with traditional presses.
Classifications - The Journal of Buddhist Ethics
interprets "ethics" in a broad sense as including
subject matter in the ten areas listed below.
Vinaya and Jurisprudence
3. Philosophical Ethics
4. Human Rights
5. Ethics and Psychology
6. Ecology and the Environment
7. Social and Political Philosophy
8. Cross-cultural Ethics
9. Ethics and Anthropology
10. Interfaith Dialogue on Ethics
Vinaya and Jurisprudence - Research into all aspects of
Buddhist monastic discipline. The origins and development of
the Vinaya; its categories, structure, and organization; its
provisions on specific matters; comparative studies of the Vinayas
of different schools; legal and jurisprudential principles.
Medical Ethics - Issues in contemporary medical ethics and
biotechnology; abortion, embryo research, reproductive technologies
(IVF, AID etc.), and genetic engineering; AIDS; organ transplants;
resource allocation; informed consent; coma patients and the
persistent vegetative state; criminal and medical law; suicide;
defining death; terminal care and euthanasia; state medicine
and health policy.
Philosophical Ethics - Theories of ethics and meta-ethics;
codes of ethics; moral obligations; altruism and compassion;
virtues; patterns of justification; teleological, deontological,
and consequentialist theories; situation ethics; the quality
of life; the value of life; personhood; ethics and human good;
natural law; the status of moral norms; moral absolutes; "skillful
Human Rights - The Buddhist basis for a doctrine of human
rights and its provisions; the concept of "rights"
in Buddhism; fundamental rights of individuals; autonomy and
self-determination; human dignity; equality; justice; freedom;
privacy; the protection of rights; women's rights; international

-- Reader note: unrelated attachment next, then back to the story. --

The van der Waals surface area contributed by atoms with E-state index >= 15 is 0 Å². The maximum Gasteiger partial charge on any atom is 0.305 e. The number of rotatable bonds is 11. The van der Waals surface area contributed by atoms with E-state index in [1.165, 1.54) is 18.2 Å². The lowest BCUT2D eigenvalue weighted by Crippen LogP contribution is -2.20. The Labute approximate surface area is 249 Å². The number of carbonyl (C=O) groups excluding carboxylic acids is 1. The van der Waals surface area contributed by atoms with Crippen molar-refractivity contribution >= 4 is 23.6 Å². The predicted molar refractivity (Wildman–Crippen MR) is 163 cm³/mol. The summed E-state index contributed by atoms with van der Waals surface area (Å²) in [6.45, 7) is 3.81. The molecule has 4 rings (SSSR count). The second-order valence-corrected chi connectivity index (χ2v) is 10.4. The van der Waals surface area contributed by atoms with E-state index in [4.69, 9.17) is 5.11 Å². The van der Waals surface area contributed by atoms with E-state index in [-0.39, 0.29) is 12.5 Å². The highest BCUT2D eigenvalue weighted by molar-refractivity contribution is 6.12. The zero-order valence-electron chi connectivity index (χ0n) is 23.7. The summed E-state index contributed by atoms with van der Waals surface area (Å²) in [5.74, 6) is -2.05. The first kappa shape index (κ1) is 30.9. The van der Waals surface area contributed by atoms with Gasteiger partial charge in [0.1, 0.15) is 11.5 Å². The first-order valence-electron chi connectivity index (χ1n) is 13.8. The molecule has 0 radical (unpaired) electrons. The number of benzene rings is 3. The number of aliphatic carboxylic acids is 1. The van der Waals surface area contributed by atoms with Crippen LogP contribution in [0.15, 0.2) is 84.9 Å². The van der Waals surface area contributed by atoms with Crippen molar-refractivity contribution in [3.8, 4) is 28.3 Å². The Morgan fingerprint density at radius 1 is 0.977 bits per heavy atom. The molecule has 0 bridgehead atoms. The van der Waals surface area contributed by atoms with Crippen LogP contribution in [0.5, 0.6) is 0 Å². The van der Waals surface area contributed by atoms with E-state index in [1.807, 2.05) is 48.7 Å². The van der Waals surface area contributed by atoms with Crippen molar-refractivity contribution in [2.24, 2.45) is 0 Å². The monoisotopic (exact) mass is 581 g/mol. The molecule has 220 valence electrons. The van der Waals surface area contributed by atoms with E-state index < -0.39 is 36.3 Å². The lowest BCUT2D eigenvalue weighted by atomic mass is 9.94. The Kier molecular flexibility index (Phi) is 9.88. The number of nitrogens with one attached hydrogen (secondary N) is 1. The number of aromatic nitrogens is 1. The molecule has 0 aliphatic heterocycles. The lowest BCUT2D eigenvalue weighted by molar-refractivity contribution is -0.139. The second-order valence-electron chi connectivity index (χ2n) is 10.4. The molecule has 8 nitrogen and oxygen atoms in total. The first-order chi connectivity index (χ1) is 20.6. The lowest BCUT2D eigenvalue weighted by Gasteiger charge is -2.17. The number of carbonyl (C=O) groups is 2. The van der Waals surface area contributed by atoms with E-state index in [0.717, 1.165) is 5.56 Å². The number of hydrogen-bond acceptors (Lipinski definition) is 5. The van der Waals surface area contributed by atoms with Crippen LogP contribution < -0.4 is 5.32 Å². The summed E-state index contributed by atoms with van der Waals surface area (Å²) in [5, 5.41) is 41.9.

codes, charters and declarations; human rights abuses in Buddhist
Ethics and Psychology - The relationship between psychology
and moral conduct; the psychology of moral judgments; the analysis
of ethical terminology in the Abhidharma and elsewhere;
the concepts of motive, intention, will, virtue, and character;
the emotions; desire; love; moral choice and self-determination;
related issues in philosophical psychology.
Ecology, Animals and the Environment - Responsibilities
and obligations toward nature; animal rights; the moral status
of animals and non-sentient life; experimentation on animals;
philosophy of biology; speciesism; evolution; future generations;
the relationship between Buddhist and other environmental philosophies.
Social and Political Philosophy - The Buddhist blueprint
for a just society; the nature and role of the state; rights
and duties of governments and citizens; democracy and alternative
political systems; socialism, communism, and capitalism; social,
educational, and welfare provisions; Buddhist law; law and ethics;
Buddhism and war; nuclear warfare; revolution; capital punishment;
justifiable killing; pacifism and ahimsa.
Cross-cultural Ethics - Buddhism and comparative religious
ethics; methodologies for the study of Buddhist ethics.
Ethics and Anthropology - Ethics in practice in Buddhist
societies; ethics and social mores; the influence of indigenous
customs and attitudes on moral teachings; rites de passage;
variation in marriage and other customs; the great tradition
and the little tradition; moral relativism; cultural pluralism.
Interfaith Dialogue - Similarities and differences between
Buddhism and other world religions in the field of ethics; the
basis for dialogue; ethics and metaphysics; hermeneutics and
the derivation of moral norms from scripture.
The Science of Good and Evil : Why People Cheat, Gossip, Care,
Share, and Follow the Golden Rule -- by Michael Shermer
Publishers Weekly - Drawing on evolutionary psychology,